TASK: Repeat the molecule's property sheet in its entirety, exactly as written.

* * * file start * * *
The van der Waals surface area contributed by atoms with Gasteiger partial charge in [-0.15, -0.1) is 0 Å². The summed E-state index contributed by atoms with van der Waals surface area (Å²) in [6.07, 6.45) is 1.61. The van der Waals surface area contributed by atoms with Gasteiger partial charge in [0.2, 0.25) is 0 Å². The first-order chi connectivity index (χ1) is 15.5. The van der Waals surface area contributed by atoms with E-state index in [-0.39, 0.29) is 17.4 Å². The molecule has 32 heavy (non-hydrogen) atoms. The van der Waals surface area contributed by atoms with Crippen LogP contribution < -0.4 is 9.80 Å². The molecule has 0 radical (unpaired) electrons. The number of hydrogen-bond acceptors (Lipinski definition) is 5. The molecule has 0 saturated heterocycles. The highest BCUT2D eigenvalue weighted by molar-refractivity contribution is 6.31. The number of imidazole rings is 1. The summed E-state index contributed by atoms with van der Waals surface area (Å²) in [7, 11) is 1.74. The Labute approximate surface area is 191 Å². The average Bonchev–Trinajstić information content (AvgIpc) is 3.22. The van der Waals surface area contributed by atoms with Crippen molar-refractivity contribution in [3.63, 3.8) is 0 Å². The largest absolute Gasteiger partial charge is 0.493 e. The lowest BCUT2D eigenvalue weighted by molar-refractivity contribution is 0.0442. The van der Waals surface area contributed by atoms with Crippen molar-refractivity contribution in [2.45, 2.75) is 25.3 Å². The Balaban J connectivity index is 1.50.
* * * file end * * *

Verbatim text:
The van der Waals surface area contributed by atoms with Gasteiger partial charge in [-0.15, -0.1) is 0 Å². The summed E-state index contributed by atoms with van der Waals surface area (Å²) in [6.07, 6.45) is 1.61. The van der Waals surface area contributed by atoms with Gasteiger partial charge in [0.2, 0.25) is 0 Å². The first-order chi connectivity index (χ1) is 15.5. The van der Waals surface area contributed by atoms with E-state index in [-0.39, 0.29) is 17.4 Å². The molecule has 32 heavy (non-hydrogen) atoms. The van der Waals surface area contributed by atoms with Crippen LogP contribution < -0.4 is 9.80 Å². The molecule has 0 radical (unpaired) electrons. The number of hydrogen-bond acceptors (Lipinski definition) is 5. The molecule has 0 saturated heterocycles. The highest BCUT2D eigenvalue weighted by molar-refractivity contribution is 6.31. The number of imidazole rings is 1. The summed E-state index contributed by atoms with van der Waals surface area (Å²) in [7, 11) is 1.74. The Labute approximate surface area is 191 Å². The average Bonchev–Trinajstić information content (AvgIpc) is 3.22. The van der Waals surface area contributed by atoms with Crippen molar-refractivity contribution in [3.63, 3.8) is 0 Å². The largest absolute Gasteiger partial charge is 0.493 e. The lowest BCUT2D eigenvalue weighted by molar-refractivity contribution is 0.0442. The van der Waals surface area contributed by atoms with Crippen molar-refractivity contribution in [2.45, 2.75) is 25.3 Å². The Balaban J connectivity index is 1.50.